SIX NATIONS OF THE GRAND RIVER, ON – March 19, 2020 –

The Two Row on the Grand (TROG) is a 9-day paddle trip along the Six Nations of the Grand River starting in Cambridge and ending in Fort Erie for a total of 152km. It is a symbolic renewal of the Two Row Wampum – the original peace treaty between native and settler communities. In 2019, the Two Row on the Grand received $9900 from Economic Development Trust (EDT) Fund. $1800 of that was for honoraria for our cultural speakers and $8100 was used towards program costs. The honoraria were for members in our community that gave us different daily teachings on the history of Six Nations, history of the Grand River, and social dancing. The funding also covered registration fees for 15 of our safety paddlers, the people who volunteer to drive this event, including a few canoe and kayak rentals.

 

Felecia: Thank you so much Ellie for meeting with me for this interview. After completing the paddle last year, I am excited to share your story with our audience. So, tell me a little bit about Two Row on the Grand.

Ellie: The Two Row on the Grand is truth and reconciliation in action. It can be fun, it can be survival of the fittest, it can be learning experiences. It’s people learning to work together toward a common goal and that common goal is healthy connection and getting to the end of the paddle. It is based on the Two Row Wampum and we send that message out as a reminder to ourselves what that means; Peace. Friendship. Trust. That’s the overlying atmosphere that we try to achieve while we’re paddling.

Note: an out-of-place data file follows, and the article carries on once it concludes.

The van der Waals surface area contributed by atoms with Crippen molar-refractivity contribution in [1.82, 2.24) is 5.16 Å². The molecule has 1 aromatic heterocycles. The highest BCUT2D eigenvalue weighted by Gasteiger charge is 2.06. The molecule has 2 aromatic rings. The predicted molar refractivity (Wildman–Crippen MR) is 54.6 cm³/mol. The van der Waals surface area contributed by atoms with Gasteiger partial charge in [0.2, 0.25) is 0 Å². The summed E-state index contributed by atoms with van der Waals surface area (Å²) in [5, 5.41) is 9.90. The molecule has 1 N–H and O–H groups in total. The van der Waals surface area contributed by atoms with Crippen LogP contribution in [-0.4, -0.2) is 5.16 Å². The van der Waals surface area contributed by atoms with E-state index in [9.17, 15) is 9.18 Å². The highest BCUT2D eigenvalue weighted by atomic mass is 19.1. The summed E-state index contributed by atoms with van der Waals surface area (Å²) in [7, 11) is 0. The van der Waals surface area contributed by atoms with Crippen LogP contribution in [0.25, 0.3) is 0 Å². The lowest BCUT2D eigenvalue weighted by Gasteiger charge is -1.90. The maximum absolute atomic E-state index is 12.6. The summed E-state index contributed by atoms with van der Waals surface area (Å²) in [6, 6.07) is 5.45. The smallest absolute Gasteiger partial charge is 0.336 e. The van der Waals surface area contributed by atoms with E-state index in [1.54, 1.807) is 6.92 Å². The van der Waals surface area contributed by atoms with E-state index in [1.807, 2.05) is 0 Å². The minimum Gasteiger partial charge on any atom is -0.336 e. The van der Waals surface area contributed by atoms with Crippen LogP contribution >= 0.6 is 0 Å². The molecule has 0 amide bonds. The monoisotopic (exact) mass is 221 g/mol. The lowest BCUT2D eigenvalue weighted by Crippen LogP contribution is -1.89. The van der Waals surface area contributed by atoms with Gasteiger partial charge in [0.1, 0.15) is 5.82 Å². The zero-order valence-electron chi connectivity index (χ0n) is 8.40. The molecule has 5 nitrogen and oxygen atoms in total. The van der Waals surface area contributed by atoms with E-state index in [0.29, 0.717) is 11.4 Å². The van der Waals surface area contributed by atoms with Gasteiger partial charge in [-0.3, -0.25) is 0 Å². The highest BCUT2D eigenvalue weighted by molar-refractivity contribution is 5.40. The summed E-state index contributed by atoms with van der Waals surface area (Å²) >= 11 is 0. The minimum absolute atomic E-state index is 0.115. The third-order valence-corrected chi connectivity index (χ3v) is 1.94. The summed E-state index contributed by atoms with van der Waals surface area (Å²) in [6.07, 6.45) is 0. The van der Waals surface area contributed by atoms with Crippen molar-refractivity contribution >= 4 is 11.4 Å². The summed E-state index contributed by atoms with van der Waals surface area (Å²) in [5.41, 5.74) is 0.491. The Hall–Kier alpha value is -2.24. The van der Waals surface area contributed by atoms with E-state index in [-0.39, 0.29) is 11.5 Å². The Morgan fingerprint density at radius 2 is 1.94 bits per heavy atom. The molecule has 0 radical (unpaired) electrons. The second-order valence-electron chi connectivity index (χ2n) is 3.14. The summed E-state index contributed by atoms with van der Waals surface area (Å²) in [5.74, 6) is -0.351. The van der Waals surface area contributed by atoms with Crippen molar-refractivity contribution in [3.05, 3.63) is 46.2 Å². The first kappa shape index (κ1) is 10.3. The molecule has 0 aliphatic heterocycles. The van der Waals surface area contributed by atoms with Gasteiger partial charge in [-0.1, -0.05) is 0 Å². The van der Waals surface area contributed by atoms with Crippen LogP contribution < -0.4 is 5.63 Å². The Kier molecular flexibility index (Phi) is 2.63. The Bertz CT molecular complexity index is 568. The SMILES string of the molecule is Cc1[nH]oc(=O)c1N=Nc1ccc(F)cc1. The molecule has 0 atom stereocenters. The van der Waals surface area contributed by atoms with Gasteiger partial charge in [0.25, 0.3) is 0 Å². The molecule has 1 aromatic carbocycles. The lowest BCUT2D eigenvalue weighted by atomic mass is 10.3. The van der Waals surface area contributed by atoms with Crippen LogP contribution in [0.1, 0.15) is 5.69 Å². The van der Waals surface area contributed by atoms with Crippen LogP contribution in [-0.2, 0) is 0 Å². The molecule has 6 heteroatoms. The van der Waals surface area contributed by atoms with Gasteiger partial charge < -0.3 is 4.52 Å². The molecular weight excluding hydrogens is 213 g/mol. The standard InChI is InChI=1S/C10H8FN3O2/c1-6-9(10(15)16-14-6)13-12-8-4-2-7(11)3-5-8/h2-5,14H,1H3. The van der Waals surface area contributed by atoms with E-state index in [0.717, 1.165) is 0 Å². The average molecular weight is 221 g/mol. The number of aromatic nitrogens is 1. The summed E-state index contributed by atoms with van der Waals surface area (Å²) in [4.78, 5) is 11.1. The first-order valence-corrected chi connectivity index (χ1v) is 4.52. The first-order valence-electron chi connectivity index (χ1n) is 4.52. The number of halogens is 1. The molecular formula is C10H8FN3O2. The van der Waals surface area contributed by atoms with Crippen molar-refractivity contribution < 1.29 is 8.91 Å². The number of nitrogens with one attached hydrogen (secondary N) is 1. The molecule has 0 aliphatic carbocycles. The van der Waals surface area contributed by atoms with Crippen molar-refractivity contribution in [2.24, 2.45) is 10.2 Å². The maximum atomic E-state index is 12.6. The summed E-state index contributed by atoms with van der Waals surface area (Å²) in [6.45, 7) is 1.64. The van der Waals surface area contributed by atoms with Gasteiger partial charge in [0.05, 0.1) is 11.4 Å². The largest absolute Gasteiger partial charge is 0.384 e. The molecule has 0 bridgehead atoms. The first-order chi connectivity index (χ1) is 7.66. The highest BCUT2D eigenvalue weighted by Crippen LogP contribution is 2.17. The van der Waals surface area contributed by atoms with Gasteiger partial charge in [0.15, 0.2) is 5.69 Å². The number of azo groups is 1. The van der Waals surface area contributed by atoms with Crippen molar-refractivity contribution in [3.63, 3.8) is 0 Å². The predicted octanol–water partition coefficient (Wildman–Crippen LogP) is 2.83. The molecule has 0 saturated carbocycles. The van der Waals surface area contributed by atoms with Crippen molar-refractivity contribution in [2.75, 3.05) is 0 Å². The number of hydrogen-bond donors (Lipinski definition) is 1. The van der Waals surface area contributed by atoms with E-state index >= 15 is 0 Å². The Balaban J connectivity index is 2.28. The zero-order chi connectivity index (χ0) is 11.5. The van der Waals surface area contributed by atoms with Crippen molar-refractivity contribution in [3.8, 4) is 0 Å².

Felecia: Why is it called the Two Row on the Grand?

Ellie: It’s called the Two Row on the Grand because we literally paddle in two rows. We have people who identify as Indigenous paddling in one row and people who are non-Indigenous paddling in another row. That, in itself is really powerful as it represents truth and reconciliation. Historically, the Two Row mentions the settler community and the 5 Nations who first interacted on the Hudson River and in the northern New York state area.

 

Felecia: That’s a very powerful meaning to encompass. I can imagine the conversations that take place while paddling in those two rows. As a participant, walk me through a typical day on the Two Row on the Grand journey.

Ellie: Well you get up early, if you’re camping you get up really early. Around 6am, we have a wake-up call, participants eat their breakfast, they take their tents down and get organized for the day. Participants begin to mingle and talk to the other paddlers. We always have a thanksgiving address in the morning where the whole paddle family gets together. We do logistics for the day of what the participants can expect along the route. For example, if there’s a portage, weather warnings or any other kind of safety things that come up. We talk about good water stewardship because that’s important to us as well as protecting the environment. We launch our vessels and we don’t start to paddle until everyone’s in the water – that helps build the feeling of community. We paddle until its time to stop for lunch.